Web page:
Lesser Studied Nonrespiratory Complications in Nusinersen-Treated SMA1 May Affect Outcomes

The respiratory complications of spinal muscular atrophy are well-researched, but a new study provides insight into nonrespiratory complications that may be just as crucial.

The growing treatment landscape for spinal muscular atrophy (SMA) has increased survival expectations in a typically devastating disease. But a recent study accepted for publication in Pediatric Pulmonology reported 3 nonrespiratory complications—facial deformities, feeding problems, and spinal deformities—in nusinersen-treated patients that may directly or indirectly affect respiratory function.

SMA is an inherited neurodegenerative disorder that causes progressive muscle weakness, respiratory complications, and death in severe phenotypes. Infants affected by type 1 SMA (SMA1), the most common, typically show symptoms before 6 months of age. Untreated, the life expectancy of these infants is generally less than 2 years of age and they are typically incapable of sitting independently.

New treatments, including nusinersen, zolgensma, and risdiplam, can significantly improve therapeutic outcomes in SMA1, but not much is known regarding the long-term respiratory outcomes and complications. Previous studies have shown that patients treated with nusinersen still required ventilator support and have reported patients having complications in other organ systems that could impact respiratory function.

Researchers at Tel Aviv Sourasky Medical Center used their existing patient database on these complications in real-world SMA1 patients treated with nusinersen to glean insight on their effects on respiratory outcomes. The data were pulled from interviews with patients' legal guardians and patients’ medical files throughout a 3-year period. The data focused on pre- and post-treatment assessments of facial hypoplasia or deformity, feeding-related information (method of feeding, weight, length, BMI, and aspirations), and spinal deformities.

A total of 20 SMA1 patients (12 female, 8 male) treated with nusinersen were included in the study. Median age was 13.5 months, and all but one patient were diagnosed with SMA postnatally at the onset of clinical symptoms. Nusinersen treatment was started at median 13.5 months of age. Of the 20 patients, 2 died from acute respiratory failure during the first year of treatment and 1 patient stopped treatment during the second year after sustaining an anoxic brain injury due to massive aspiration. The remaining 17 patients finished 3 years of treatment with 100% adherence to the regimen.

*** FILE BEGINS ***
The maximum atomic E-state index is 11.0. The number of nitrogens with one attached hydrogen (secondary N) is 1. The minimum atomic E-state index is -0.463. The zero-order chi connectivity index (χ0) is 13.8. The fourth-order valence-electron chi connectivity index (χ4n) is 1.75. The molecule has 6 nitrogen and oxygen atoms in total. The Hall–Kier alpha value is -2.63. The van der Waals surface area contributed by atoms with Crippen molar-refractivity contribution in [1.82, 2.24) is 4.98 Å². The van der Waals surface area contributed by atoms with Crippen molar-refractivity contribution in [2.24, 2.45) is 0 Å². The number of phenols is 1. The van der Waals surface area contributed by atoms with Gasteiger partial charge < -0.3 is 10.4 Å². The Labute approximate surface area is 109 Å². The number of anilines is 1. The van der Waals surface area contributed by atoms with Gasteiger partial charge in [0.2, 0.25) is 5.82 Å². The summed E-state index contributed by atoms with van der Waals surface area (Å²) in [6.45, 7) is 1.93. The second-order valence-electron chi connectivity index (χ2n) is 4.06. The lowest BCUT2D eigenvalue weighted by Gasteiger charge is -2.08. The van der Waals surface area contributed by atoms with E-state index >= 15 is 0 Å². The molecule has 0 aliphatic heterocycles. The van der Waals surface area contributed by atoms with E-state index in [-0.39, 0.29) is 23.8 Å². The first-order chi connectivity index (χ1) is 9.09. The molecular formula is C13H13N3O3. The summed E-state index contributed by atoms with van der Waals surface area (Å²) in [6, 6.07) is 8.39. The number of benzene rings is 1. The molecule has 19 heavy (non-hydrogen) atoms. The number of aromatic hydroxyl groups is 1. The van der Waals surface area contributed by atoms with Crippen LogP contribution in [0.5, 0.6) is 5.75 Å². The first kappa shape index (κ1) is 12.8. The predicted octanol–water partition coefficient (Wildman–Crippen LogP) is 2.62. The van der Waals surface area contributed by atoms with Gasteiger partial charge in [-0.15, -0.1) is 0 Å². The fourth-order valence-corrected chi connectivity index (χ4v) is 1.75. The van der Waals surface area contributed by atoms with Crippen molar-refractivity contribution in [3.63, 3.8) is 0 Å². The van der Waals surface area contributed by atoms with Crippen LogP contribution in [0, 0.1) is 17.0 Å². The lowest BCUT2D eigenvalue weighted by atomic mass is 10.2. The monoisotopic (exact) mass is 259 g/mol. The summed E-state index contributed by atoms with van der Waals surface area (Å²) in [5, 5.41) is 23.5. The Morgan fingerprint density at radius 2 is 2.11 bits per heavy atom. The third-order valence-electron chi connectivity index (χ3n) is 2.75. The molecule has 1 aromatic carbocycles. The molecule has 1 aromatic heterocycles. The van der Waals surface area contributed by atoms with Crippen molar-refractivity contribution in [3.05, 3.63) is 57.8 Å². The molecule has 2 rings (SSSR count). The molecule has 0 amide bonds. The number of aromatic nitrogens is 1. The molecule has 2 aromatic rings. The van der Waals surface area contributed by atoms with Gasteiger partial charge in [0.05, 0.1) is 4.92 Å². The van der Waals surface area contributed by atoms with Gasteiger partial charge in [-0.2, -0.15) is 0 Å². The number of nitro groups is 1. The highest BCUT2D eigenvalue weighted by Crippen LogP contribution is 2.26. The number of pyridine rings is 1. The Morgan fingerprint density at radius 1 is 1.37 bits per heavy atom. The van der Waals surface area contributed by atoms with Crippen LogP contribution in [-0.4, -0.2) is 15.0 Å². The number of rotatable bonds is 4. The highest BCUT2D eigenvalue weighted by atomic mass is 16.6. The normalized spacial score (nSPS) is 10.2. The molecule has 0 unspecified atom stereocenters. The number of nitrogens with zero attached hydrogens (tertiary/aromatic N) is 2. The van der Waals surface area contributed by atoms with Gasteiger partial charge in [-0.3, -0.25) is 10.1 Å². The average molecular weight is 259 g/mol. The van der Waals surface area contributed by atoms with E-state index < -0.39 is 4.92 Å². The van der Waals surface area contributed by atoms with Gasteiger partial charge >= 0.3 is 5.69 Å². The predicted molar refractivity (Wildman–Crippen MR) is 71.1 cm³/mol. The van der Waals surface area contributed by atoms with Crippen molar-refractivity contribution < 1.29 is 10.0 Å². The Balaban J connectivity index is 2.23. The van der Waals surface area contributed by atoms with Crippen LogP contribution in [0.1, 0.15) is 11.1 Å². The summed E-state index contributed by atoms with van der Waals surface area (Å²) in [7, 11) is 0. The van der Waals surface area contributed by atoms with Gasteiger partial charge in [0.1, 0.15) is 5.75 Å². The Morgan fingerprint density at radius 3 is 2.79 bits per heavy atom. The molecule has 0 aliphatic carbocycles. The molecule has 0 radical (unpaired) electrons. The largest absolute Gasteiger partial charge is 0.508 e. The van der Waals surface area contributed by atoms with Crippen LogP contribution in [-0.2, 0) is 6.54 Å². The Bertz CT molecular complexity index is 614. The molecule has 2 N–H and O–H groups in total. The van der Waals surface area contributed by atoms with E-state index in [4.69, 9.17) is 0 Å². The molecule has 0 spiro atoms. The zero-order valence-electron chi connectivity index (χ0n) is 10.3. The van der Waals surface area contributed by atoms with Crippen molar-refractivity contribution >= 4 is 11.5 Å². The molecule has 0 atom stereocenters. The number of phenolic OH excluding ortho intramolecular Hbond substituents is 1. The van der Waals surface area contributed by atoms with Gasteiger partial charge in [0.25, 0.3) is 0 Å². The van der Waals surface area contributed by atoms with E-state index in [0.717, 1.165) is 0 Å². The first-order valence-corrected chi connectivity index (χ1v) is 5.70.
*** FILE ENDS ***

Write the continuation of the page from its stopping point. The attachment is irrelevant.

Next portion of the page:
At the start of treatment, 16 of 20 patients needed respiratory support. All 17 patients at the end of the 3-year period were ventilated, and all 17 routinely used daily mechanical insufflation-exsufflation at the 3-year mark versus 11 total patients at treatment initiation.

Prior to starting treatment, 4 patients had facial deformities. Fifteen of the 17 surviving patients showed facial changes at 3 years of follow-up.

The authors note that long-term noninvasive ventilation (NIV) has long been a standby for treating respiratory disorders and insufficiency in children with muscle weakness, but new treatments have changed the approach. Attempts to start respiratory support as early as possible in anticipation of future waning may be contributing to facial deformity, as younger infants have more flexible skulls and are more prone to deformity.

“It should also be noted that once a facial deformity has occurred, the fitting of an appropriate mask or interface becomes more challenging,” the authors wrote. “This is of considerable concern for treated patients since most of them still require assisted ventilation in the first years of life.” Masks with adjustable interfaces or custom-made masks with varying pressure points may help alleviate the issue.

Before treatment, 7 patients received oral feeding, 12 patients were fed by a percutaneous gastrostomy (PG), and 1 patient was fed by a nasogastric tube (NGT). At follow-up, all but 1 patient were fed invasively (15 via PG, 1 via NGT). Four patients maintained oral feeding in addition to PG, but all showed clinical and radiologic evidence of aspirations regardless of the food consistency or swallowing techniques.

Feeding issues also persisted in the study, suggesting that improvements in motor function associated with treatment do not necessarily parallel improvements in feeding ability.

At the start of treatment, 5 patients had been diagnosed with scoliosis. At the 3-year follow-up, 13 of 17 patients were diagnosed with scoliosis and 4 of those patients had already undergone corrective surgery. Three were planned for surgery at follow-up. In total, 15 patients showed scoliosis over the course of study.

Severe scoliosis in patients undergoing treatment is significant, as it can inhibit the chest wall from fully expanding and further reduce respiratory capacity. Scoliosis is also a concern because nusinersen is administered intrathecally, so surgeries must preserve the ability to continue the course of treatment as live expectancy increases.

Overall, the study was small and limited to a single center but suggests the non-respiratory complications of SMA in nusinersen-treated patients are just as crucial to study and understand as the continuously studied respiratory outcomes.

"Pulmonologists such as ourselves often focus upon the respiratory system when assessing SMA1 patients,” the authors wrote. “This study aims to raise the level of awareness of the impact of problems in other organs or systems which are often no less significant and should be sought after and treated. “

Reference

Lavie M, Rochman M, Sagi L, et al. Non-respiratory complications of nusinersen-treated spinal muscular atrophy type 1. Pediatr Pulmonol. Published online December 18, 2021. doi:10.1002/ppul.25795